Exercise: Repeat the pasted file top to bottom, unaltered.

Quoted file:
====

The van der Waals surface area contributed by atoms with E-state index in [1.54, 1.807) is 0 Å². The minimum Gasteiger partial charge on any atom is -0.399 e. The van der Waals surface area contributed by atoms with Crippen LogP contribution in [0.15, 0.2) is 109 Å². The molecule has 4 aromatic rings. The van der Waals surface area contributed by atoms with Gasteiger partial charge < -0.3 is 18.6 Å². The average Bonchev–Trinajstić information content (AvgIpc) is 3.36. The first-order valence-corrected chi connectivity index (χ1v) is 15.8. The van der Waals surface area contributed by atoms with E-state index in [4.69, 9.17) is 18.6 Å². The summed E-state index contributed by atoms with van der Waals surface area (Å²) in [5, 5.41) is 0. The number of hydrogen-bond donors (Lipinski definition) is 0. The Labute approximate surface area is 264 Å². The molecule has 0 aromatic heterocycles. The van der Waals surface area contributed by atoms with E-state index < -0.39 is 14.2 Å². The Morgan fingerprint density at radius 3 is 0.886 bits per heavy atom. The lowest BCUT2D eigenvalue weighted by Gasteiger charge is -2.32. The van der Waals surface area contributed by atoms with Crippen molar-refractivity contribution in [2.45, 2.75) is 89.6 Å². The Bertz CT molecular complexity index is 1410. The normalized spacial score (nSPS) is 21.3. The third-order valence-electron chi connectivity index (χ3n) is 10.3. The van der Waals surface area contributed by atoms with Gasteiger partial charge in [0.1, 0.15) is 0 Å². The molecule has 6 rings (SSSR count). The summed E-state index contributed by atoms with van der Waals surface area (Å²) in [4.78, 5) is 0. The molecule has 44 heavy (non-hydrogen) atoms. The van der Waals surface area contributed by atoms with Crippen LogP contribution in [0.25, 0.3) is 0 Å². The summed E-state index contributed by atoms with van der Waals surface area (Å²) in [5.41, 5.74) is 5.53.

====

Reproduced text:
The van der Waals surface area contributed by atoms with E-state index in [1.54, 1.807) is 0 Å². The minimum Gasteiger partial charge on any atom is -0.399 e. The van der Waals surface area contributed by atoms with Crippen LogP contribution in [0.15, 0.2) is 109 Å². The molecule has 4 aromatic rings. The van der Waals surface area contributed by atoms with Gasteiger partial charge < -0.3 is 18.6 Å². The average Bonchev–Trinajstić information content (AvgIpc) is 3.36. The first-order valence-corrected chi connectivity index (χ1v) is 15.8. The van der Waals surface area contributed by atoms with E-state index in [4.69, 9.17) is 18.6 Å². The summed E-state index contributed by atoms with van der Waals surface area (Å²) in [5, 5.41) is 0. The number of hydrogen-bond donors (Lipinski definition) is 0. The Labute approximate surface area is 264 Å². The molecule has 0 aromatic heterocycles. The van der Waals surface area contributed by atoms with E-state index < -0.39 is 14.2 Å². The Morgan fingerprint density at radius 3 is 0.886 bits per heavy atom. The lowest BCUT2D eigenvalue weighted by Gasteiger charge is -2.32. The van der Waals surface area contributed by atoms with Crippen molar-refractivity contribution in [2.45, 2.75) is 89.6 Å². The Bertz CT molecular complexity index is 1410. The normalized spacial score (nSPS) is 21.3. The third-order valence-electron chi connectivity index (χ3n) is 10.3. The van der Waals surface area contributed by atoms with Gasteiger partial charge in [0.1, 0.15) is 0 Å². The molecule has 6 rings (SSSR count). The summed E-state index contributed by atoms with van der Waals surface area (Å²) in [4.78, 5) is 0. The molecule has 44 heavy (non-hydrogen) atoms. The van der Waals surface area contributed by atoms with Crippen LogP contribution in [0.25, 0.3) is 0 Å². The summed E-state index contributed by atoms with van der Waals surface area (Å²) in [5.41, 5.74) is 5.53.